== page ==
RootDown, now growing SUPPLIES of veggies to meet DEMAND.

[slideshow] RootDown LA was founded with a focus on demand-side efforts for food systems change - with our portable stoves, knives, sautee pans and spices, we get in a room with kids and no one leaves until everyone has discovered SOME technique to make the veggies we previously despised, taste better.   We leave people wanting more – beets, broccoli and even this year, brussels sprouts. We’ve now got this demand part down, so we were excited last year to receive funds from Crail Johnson to launch new supply-side programming for food systems change.  RootDown Horticultural Program Manger, Ali Bhai explains the ways in which we are working with youth to increase supplies of healthy food in South LA:

We take seriously the tried and true formula that if you connect people to the source of their food, they are more likely to value what they put in their bodies.   Our supply-side efforts started back in September when we teamed up with the We Can Foundation to deliver the first entrepreneurship and urban farming training to our Youth Leaders. Ledette Gambini joined me to develop this training with the intent to impart the fundamentals of entrepreneurship and the principles of contemporary sustainable urban farming in an integrated, hands-on way.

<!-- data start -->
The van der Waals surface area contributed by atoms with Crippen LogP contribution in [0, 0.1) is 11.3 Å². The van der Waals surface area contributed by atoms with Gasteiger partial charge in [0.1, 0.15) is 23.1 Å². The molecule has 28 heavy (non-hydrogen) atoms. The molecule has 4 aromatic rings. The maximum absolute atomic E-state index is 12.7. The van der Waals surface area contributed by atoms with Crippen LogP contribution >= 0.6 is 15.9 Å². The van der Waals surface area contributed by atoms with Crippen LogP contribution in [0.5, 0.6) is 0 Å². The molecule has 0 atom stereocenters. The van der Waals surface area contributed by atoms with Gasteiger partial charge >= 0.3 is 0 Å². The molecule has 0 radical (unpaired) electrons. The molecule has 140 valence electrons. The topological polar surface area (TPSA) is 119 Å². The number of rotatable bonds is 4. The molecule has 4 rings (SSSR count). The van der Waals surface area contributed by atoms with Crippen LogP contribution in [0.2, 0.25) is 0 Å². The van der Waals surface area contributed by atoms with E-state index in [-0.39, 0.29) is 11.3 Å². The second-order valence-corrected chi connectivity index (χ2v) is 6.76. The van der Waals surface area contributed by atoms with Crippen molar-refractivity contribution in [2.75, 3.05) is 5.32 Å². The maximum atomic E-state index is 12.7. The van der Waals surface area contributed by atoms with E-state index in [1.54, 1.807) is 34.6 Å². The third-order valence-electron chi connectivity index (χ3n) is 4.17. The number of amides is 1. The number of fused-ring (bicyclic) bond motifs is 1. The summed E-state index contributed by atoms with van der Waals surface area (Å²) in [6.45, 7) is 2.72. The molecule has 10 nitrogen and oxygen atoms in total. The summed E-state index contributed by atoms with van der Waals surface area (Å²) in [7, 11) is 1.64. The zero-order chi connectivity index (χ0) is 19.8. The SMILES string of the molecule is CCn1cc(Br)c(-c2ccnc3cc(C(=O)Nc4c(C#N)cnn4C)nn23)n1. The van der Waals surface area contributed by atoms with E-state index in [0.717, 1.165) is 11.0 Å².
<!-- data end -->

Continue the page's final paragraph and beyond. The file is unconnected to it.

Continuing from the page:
Students learned about business options, market and competitive research, producing for profit, sustainable farm design, and the state of our current food system; all with the underlying goal of starting a micro-enterprise that converts sub-acre city spaces such as backyards and school gardens into edible landscapes - the harvest from which is taken to market.  This winter we delivered a condensed version of this training to the students of the Social Justice Learning Institute at Morningside High School in Inglewood. We’re taking the show on the road!

We have also revived the garden shared by New Tech and Jefferson High School.  Last December, Jeff students planted 25 fruit trees to mark the reclaiming of the garden space for education programming.  Since then, we have been developing standards-based class lessons that integrate the garden.  Students are learning about compost and plant propagation in Biology and Environmental Studies classes in Jeff’s Green Academy.  Students in CAD drawing and Sketch Drawing classes are learning edible landscape design.  RDLA is moving forward with the vision of a school garden serving both as a multi-purpose outdoor classroom and a food forest to supply our programs with the veggies we're convincing more and more people to eat every day!